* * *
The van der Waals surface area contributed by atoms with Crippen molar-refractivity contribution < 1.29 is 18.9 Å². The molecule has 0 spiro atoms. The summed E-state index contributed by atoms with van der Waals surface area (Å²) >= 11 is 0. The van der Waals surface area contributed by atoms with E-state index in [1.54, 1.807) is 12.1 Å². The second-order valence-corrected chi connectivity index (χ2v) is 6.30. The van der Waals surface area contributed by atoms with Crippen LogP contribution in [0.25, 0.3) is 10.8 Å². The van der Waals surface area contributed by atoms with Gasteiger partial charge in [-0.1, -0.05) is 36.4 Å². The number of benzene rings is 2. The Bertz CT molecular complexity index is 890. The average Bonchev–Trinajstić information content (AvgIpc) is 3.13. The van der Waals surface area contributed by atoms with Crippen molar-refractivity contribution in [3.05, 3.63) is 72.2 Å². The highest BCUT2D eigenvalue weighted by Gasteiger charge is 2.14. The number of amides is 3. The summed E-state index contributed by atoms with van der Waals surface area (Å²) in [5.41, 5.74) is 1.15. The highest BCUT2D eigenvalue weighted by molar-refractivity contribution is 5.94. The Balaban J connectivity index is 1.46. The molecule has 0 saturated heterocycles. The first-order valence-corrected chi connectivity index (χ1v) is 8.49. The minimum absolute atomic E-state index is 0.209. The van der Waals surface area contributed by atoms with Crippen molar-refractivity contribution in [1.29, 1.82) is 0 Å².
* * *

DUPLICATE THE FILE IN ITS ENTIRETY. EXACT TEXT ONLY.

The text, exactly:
The van der Waals surface area contributed by atoms with Crippen molar-refractivity contribution < 1.29 is 18.9 Å². The molecule has 0 spiro atoms. The summed E-state index contributed by atoms with van der Waals surface area (Å²) >= 11 is 0. The van der Waals surface area contributed by atoms with E-state index in [1.54, 1.807) is 12.1 Å². The second-order valence-corrected chi connectivity index (χ2v) is 6.30. The van der Waals surface area contributed by atoms with Crippen LogP contribution in [0.25, 0.3) is 10.8 Å². The van der Waals surface area contributed by atoms with Gasteiger partial charge in [-0.1, -0.05) is 36.4 Å². The number of benzene rings is 2. The Bertz CT molecular complexity index is 890. The average Bonchev–Trinajstić information content (AvgIpc) is 3.13. The van der Waals surface area contributed by atoms with Crippen molar-refractivity contribution in [3.05, 3.63) is 72.2 Å². The highest BCUT2D eigenvalue weighted by Gasteiger charge is 2.14. The number of amides is 3. The summed E-state index contributed by atoms with van der Waals surface area (Å²) in [5.41, 5.74) is 1.15. The highest BCUT2D eigenvalue weighted by molar-refractivity contribution is 5.94. The Balaban J connectivity index is 1.46. The molecule has 0 saturated heterocycles. The first-order valence-corrected chi connectivity index (χ1v) is 8.49. The minimum absolute atomic E-state index is 0.209. The van der Waals surface area contributed by atoms with Crippen molar-refractivity contribution in [1.29, 1.82) is 0 Å².